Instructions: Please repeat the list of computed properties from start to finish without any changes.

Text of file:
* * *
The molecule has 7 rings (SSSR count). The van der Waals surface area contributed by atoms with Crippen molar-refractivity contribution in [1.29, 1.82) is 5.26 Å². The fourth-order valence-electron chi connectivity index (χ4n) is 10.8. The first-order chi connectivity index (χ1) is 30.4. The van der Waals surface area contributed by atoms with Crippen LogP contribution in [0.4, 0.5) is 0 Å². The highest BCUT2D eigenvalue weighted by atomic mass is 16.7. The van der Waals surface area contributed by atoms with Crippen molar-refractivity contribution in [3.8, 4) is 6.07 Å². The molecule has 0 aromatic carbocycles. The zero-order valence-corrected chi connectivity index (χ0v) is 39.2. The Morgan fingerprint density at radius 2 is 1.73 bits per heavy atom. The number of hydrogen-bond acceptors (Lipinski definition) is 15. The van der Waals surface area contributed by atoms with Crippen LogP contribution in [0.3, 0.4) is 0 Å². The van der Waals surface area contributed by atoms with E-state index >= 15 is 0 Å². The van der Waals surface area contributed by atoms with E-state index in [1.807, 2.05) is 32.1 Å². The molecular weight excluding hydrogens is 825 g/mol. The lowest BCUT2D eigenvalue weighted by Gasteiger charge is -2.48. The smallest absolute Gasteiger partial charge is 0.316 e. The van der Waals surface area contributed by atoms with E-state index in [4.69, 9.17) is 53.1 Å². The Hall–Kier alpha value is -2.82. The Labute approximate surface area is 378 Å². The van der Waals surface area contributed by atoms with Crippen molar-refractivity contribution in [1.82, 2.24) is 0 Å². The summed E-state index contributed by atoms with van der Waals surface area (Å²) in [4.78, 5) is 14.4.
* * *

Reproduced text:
The molecule has 7 rings (SSSR count). The van der Waals surface area contributed by atoms with Crippen molar-refractivity contribution in [1.29, 1.82) is 5.26 Å². The fourth-order valence-electron chi connectivity index (χ4n) is 10.8. The first-order chi connectivity index (χ1) is 30.4. The van der Waals surface area contributed by atoms with Crippen LogP contribution in [0.4, 0.5) is 0 Å². The highest BCUT2D eigenvalue weighted by atomic mass is 16.7. The van der Waals surface area contributed by atoms with Crippen molar-refractivity contribution in [3.8, 4) is 6.07 Å². The molecule has 0 aromatic carbocycles. The zero-order valence-corrected chi connectivity index (χ0v) is 39.2. The Morgan fingerprint density at radius 2 is 1.73 bits per heavy atom. The number of hydrogen-bond acceptors (Lipinski definition) is 15. The van der Waals surface area contributed by atoms with Crippen LogP contribution in [0.3, 0.4) is 0 Å². The van der Waals surface area contributed by atoms with E-state index >= 15 is 0 Å². The van der Waals surface area contributed by atoms with E-state index in [1.807, 2.05) is 32.1 Å². The molecular weight excluding hydrogens is 825 g/mol. The lowest BCUT2D eigenvalue weighted by Gasteiger charge is -2.48. The smallest absolute Gasteiger partial charge is 0.316 e. The van der Waals surface area contributed by atoms with E-state index in [4.69, 9.17) is 53.1 Å². The Hall–Kier alpha value is -2.82. The Labute approximate surface area is 378 Å². The van der Waals surface area contributed by atoms with Crippen molar-refractivity contribution in [1.82, 2.24) is 0 Å². The summed E-state index contributed by atoms with van der Waals surface area (Å²) in [4.78, 5) is 14.4.